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"This year we have two regional specialties planned, one in Pennsylvania and another in Montana.In 1993 we're planning a national specialty where we will be filming a breed video." She is currently a provisional judge in the German Shorthair, another breed she has been involved with for many years, with plans for certification in that and other sporting breeds. And, oh yes, she's working on a book chronicling the last 100 years of the breed, roughly the period of time griff breed clubs have been around.  

Another challenge facing her is the fate of the breed. In her mind, the current battle is just for survival here in the States. "Right now there are perhaps only five or six major breeders in the United States with active programs." On the good side, it means that every puppy has a home. "They are so rare and sought after by hunters that even those dogs that may not have the excellent conformation still have a place next to a hunter in the field."  

On the downside though, finding good breeding stock takes a lot of effort and a through knowledge of genetics. "Until the last few years there's been no breeder information exchange," explains Barbara. "Our clubs started that." So, to keep a viable breeding program going, she must do a lot of in-breeding and line breeding. As reflection of her interest in the subject, the newsletter she publishes, The Griffonnier, often contains reprints of articles discussing the technical aspects of genetics.  

For Barbara Young-Smith, conformation and hunting skills are inextricably linked. She cites what she calls the "European method of breeding, where conformation is just as important to the dog working in the field as their hunting ability. In Germany, dogs must pass a conformation rating before they're able to go into the field. In order for the dog to move correctly and last all day in the field, they have to be built correctly." As she notes, "this tradition serves us very well in the show ring."  

She recommends the griff for just about any test, trial or show. Schutzhund?  "Sure. They're very protective of their family. They're natural trackers, they have exceptional noses. However, I wouldn't recommend them for field trials where the large running dogs compete. They're a close working dog."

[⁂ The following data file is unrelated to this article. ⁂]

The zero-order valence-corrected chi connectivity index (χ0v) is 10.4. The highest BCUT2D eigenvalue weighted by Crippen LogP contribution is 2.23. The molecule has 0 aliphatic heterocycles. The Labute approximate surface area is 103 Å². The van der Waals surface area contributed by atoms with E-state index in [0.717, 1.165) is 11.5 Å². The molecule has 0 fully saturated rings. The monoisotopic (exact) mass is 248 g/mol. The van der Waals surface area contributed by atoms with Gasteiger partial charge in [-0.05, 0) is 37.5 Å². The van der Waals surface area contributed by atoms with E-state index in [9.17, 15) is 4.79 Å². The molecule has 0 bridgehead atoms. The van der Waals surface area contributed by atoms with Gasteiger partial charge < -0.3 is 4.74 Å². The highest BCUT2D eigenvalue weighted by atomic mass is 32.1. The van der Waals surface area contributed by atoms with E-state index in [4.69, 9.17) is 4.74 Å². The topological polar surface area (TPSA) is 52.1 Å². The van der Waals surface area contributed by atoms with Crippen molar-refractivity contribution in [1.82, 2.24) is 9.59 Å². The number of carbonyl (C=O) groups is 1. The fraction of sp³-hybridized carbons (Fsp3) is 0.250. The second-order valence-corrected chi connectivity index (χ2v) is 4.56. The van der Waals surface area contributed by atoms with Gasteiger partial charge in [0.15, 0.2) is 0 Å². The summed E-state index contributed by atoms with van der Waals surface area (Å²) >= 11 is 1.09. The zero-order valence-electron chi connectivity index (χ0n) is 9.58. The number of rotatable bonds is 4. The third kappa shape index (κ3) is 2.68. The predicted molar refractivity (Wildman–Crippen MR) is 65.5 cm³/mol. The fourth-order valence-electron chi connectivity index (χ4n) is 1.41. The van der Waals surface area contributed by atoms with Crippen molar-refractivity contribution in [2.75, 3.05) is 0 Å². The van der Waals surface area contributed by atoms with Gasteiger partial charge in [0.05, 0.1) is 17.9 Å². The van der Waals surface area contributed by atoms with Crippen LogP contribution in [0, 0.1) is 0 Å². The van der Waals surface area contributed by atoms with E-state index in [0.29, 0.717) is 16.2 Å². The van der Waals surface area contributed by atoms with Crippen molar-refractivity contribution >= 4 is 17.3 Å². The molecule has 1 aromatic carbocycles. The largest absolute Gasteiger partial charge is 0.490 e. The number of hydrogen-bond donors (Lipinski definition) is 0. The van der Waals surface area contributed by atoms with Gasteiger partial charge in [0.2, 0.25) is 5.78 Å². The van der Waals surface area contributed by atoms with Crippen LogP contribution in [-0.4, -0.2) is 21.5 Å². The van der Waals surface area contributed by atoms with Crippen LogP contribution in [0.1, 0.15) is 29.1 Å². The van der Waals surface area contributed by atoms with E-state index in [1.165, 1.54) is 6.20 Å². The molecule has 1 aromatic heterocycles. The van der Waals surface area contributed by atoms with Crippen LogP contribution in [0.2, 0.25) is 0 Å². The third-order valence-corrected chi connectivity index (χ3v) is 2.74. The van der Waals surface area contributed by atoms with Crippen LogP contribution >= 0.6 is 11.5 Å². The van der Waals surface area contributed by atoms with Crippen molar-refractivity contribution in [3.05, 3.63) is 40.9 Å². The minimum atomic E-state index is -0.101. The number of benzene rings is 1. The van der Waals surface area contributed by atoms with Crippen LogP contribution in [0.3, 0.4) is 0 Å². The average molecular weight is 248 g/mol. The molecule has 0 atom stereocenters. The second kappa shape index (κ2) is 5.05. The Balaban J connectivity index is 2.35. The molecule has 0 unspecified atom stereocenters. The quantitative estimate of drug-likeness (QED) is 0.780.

In fact, Barbara cites the emergence of the field trials in the early part of this century as one reason the wire-haired pointing griffon and other close working dogs never caught on. "When they were first introduced into the United States from France and Germany, they enjoyed quick recognition as an outstanding dog. But then, shortly after, the American Field Trials began, that was the downfall for the griffon." As she reasons, back then hunting grounds were more plentiful and spacious, more suited to the larger, farther ranging breeds.  

The same logic, though, bodes well for the future of the WPG. "Hunting grounds are shrinking every year," she notes, "so the demand for this style of dog continues to rise."  

"There's an upswing in breeding," Barbara points out, "the challenges ahead is to grow the breed without sacrificing its distinctive characteristics." She points to the German Wirehaired Pointer, a dog linked somewhere in the murky past with the WPG, as a good example of a versatile dog that has maintained it's popularity in the ring without sacrificing its desirable field traits.  

What keeps a breed healthy? People like Barbara Young-Smith. As she tells it, you need several things: "A strong parent club with a well rounded administration for show and field; open communications and exchange of information to help breeders make sound breeding decisions; and knowledgeable people to turn to for help."  

"the challenge ahead is to grow the breed 
without sacrificing its distinctive characteristics"

We were in the grooming room, surrounded by ribbons and trophies. The photographer was up to leave as Barbara's husband Denny came home from work. Immediately you sensed another reason the breed has survived and why it's future looked bright. These people. As good natured as their dogs. As attached to each other as they are to the breed.  

They joked about who was the better handler in the ring. Denny talked about the time Ch Duke Von Herrenhausen lost a tooth and how their veterinarian left a softball game with the second baseman (a dentist) to put it back in. "Duke's still got that tooth" said Denny. The photographer took his equipment back out to get some shots of Denny.  

"Our greatest pride isn't in the ribbons and trophies, it's in the good dogs and good puppies we're producing. You'll see it tomorrow, "said Denny referring to the training session we'd watch the next day. "Watching the lights come on these young dogs, seeing the wheels turning. "Oh, Okay! I know what to do here." The instincts kick in. Even if they mess up a little, they go home and think about it during the week. Then they come back and pow! They've got it."  

Twenty years from now?  They'll have a lot more stories to tell. They'll have a lot more names with perfect test scores in the stud book. They will, no doubt, have some Best in Show. A Group Best or B.I.S. at Westminster, perhaps?  Hey, why not. They've come this far.   


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